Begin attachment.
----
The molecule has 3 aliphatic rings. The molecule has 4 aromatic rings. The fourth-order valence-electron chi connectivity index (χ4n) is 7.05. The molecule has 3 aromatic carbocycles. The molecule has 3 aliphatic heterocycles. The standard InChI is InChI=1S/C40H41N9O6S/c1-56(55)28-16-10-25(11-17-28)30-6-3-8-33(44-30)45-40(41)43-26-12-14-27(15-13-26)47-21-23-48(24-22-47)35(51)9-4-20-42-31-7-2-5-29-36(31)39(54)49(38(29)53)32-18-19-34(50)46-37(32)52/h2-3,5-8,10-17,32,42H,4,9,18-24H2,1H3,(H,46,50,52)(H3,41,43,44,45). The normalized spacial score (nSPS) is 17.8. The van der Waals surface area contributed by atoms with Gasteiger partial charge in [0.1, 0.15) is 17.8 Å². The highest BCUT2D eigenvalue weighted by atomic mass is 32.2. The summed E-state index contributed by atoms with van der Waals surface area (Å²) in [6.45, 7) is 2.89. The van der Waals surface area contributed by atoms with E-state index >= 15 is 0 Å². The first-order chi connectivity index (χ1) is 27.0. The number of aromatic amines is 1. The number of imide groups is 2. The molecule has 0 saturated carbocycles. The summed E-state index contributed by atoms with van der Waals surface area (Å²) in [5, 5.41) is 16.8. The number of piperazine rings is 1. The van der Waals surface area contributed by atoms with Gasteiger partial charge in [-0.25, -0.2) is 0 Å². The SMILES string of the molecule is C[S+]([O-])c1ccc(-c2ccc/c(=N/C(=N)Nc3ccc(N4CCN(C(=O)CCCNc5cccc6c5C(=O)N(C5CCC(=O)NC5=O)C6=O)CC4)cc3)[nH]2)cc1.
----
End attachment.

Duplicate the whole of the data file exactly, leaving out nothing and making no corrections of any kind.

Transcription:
The molecule has 3 aliphatic rings. The molecule has 4 aromatic rings. The fourth-order valence-electron chi connectivity index (χ4n) is 7.05. The molecule has 3 aromatic carbocycles. The molecule has 3 aliphatic heterocycles. The standard InChI is InChI=1S/C40H41N9O6S/c1-56(55)28-16-10-25(11-17-28)30-6-3-8-33(44-30)45-40(41)43-26-12-14-27(15-13-26)47-21-23-48(24-22-47)35(51)9-4-20-42-31-7-2-5-29-36(31)39(54)49(38(29)53)32-18-19-34(50)46-37(32)52/h2-3,5-8,10-17,32,42H,4,9,18-24H2,1H3,(H,46,50,52)(H3,41,43,44,45). The normalized spacial score (nSPS) is 17.8. The van der Waals surface area contributed by atoms with Gasteiger partial charge in [0.1, 0.15) is 17.8 Å². The highest BCUT2D eigenvalue weighted by atomic mass is 32.2. The summed E-state index contributed by atoms with van der Waals surface area (Å²) in [6.45, 7) is 2.89. The van der Waals surface area contributed by atoms with E-state index >= 15 is 0 Å². The first-order chi connectivity index (χ1) is 27.0. The number of aromatic amines is 1. The number of imide groups is 2. The molecule has 0 saturated carbocycles. The summed E-state index contributed by atoms with van der Waals surface area (Å²) in [5, 5.41) is 16.8. The number of piperazine rings is 1. The van der Waals surface area contributed by atoms with Gasteiger partial charge in [-0.25, -0.2) is 0 Å². The SMILES string of the molecule is C[S+]([O-])c1ccc(-c2ccc/c(=N/C(=N)Nc3ccc(N4CCN(C(=O)CCCNc5cccc6c5C(=O)N(C5CCC(=O)NC5=O)C6=O)CC4)cc3)[nH]2)cc1.